Catholics believe that the basic requirements of morality are accessible in principle to all human beings through the natural law. We also believe that Christ conferred on the church special insight into the requirements of natural law. Ideally, this two-source framework for moral insight results in a harmonious, mutually reinforcing relationship. But what happens if there is a conflict? We have a real methodological challenge on our hands.
Take the matter of contraception, a timely subject because the U.S. Conference of Catholic Bishops issued a statement last month (“Married Love and the Gift of Life”) reaffirming the church’s teaching that contraception violates God’s plan for married love.
For centuries, the Catholic Church (and most of Western Christianity) taught that it was a sin for a couple deliberately to impede the fertility of an act of marital intercourse. This sin was seen as a violation of the natural law, binding all people, not merely Catholics. In the first part of the twentieth century, the broad consensus about the immorality of contraception began to break down. Most other branches of Christianity no longer believe that contraception is always immoral. Polls show that over 90 percent of Americans, including Catholics, think it is not immoral to use contraception. If the law of nations (the ius gentium) is any clue as to the natural law, it might be important to note that most Western countries not only have repealed laws banning contraception but have endorsed it as a legitimate form of family planning.
So how do we think about a situation in which many, if not all, apparently reasonable and good people (including Catholics) now hold that the use of contraception by married couples is sometimes justified, while the church continues to maintain it is always objectively immoral? There are four main ways of dealing with the tension between faith and reason in this case. One dissolves the tension, one diminishes it, one denies it, and one attempts to reframe it. All four ways are employed by people on both sides of the question. In my view, only the last one has any hope of moving us beyond the impasse. Even so, a quick resolution of the conflict does not seem likely.
First, you can dissolve the tension by letting go of either faith or reason. If you’re a conservative, you can downplay reason and emphasize the church’s role as a privileged interpreter of natural law—especially the role of the magisterium. The trouble with this view is that it essentially relinquishes the fundamental insight of a natural-law approach, which is that moral norms have to “make sense” to good people of all stripes, not merely to pious Catholics. If you’re a liberal, you can minimize any role for the church in interpreting natural law, especially on matters of sexual ethics. But this approach throws the baby out with the bath water. Church teaching can be wrong on occasion, but it is never irrelevant.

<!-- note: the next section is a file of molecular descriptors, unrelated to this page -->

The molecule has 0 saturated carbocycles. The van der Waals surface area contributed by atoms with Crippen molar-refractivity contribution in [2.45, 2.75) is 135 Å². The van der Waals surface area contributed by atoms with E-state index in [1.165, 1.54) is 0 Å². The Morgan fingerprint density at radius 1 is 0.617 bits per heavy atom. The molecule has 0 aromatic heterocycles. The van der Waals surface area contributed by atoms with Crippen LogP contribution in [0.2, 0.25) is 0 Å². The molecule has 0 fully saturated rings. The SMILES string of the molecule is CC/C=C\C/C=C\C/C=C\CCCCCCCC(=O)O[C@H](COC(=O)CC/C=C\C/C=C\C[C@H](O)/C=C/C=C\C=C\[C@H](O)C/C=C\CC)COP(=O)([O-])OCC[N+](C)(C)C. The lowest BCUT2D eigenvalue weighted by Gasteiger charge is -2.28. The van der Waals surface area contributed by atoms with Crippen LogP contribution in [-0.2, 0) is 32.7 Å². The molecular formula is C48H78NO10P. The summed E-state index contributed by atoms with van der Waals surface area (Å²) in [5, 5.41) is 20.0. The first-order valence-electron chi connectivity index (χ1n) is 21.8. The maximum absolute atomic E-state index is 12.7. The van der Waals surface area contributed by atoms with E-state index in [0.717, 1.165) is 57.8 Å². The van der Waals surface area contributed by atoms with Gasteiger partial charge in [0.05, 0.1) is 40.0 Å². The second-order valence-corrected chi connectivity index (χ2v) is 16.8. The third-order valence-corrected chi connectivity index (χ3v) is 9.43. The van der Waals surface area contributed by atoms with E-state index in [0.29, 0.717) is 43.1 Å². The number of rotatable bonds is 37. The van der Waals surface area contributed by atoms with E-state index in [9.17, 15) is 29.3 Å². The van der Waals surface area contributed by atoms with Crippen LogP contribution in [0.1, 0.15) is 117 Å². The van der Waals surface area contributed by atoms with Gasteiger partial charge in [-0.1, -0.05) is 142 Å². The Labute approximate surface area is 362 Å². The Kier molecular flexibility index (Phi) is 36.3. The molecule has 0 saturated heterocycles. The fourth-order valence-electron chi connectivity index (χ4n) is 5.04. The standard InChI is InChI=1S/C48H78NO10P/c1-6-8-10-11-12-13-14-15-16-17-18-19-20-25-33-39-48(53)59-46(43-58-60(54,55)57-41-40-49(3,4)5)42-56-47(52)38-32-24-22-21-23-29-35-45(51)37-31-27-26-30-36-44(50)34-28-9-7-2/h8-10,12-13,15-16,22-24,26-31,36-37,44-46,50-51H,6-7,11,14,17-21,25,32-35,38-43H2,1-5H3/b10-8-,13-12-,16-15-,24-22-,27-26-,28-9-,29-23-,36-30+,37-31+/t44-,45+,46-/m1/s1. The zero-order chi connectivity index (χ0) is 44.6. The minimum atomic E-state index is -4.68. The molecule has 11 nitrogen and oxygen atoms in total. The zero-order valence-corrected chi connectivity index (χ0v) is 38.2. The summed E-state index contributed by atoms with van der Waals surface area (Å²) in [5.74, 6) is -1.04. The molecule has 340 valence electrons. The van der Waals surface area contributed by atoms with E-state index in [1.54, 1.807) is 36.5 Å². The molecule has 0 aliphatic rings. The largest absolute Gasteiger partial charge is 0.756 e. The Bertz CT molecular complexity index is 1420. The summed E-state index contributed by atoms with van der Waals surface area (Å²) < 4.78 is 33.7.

Second, you can diminish the tension by blunting the force of church teaching. For example, you could recast the prohibition against contraception as a matter of religious law, binding only on Catholics, or present it as an ideal for Catholics to strive for rather than a moral requirement for everyone. Both liberals and conservatives might find this approach congenial, but to do that would be to ignore the fact that the precepts of Catholic sexual morality are not meant to be analogous to arcane liturgical requirements binding only for Catholics. And presenting the teaching as an ideal begs the question of whether it is actually a good ideal for everyone.
Third, you can deny the tension, pretending that the disjunction between broadly settled moral opinion and official church teaching is just temporary; you can tell yourself that everything will work out in the end. Conservatives tell themselves that the world will come around to see that the church is right, and liberals tell themselves that the church will admit that the world is right. But this is just wishful thinking.
The fourth approach is more radical: it attempts to eliminate the conflict by reframing the question. A successful example of this type of reframing was the Second Vatican Council’s declaration on religious liberty. The church’s old approach was that “error had no rights,” while its new frame puts the issue in terms of people’s consciences, not abstract propositions. The Declaration on Religious Liberty proclaims that a person has a right to worship God according to the dictates of his or her conscience—even if one’s conscience is mistaken.
What would such reframing look like in the case of contraception? Interestingly, both liberals and conservatives have attempted to recast the question of contraception’s morality by shifting the focus from each sexual act to the marriage as a whole. Some liberals maintain that it is the whole marriage that has to be open to new life, not each individual marital act—the position taken by the majority report of the birth-control commission appointed by Paul VI, but rejected in Humanae vitae. Some conservatives contend that marriage is a total gift of the self, including one’s capacity to generate new life—a view based on John Paul II’s theology of the body.
So which view of marriage is more persuasive? The Catholic Church can live with an apparent conflict between faith and the judgment of practical reason for a long time, but not indefinitely. Ultimately, our commitment to a natural-law approach itself—to the view that moral norms must make sense to people of good will—has to be more fundamental than our position on this particular application of the natural law.
About the Author
Cathleen Kaveny is the Darald and Juliet Libby Professor in the Theology Department and Law School at Boston College.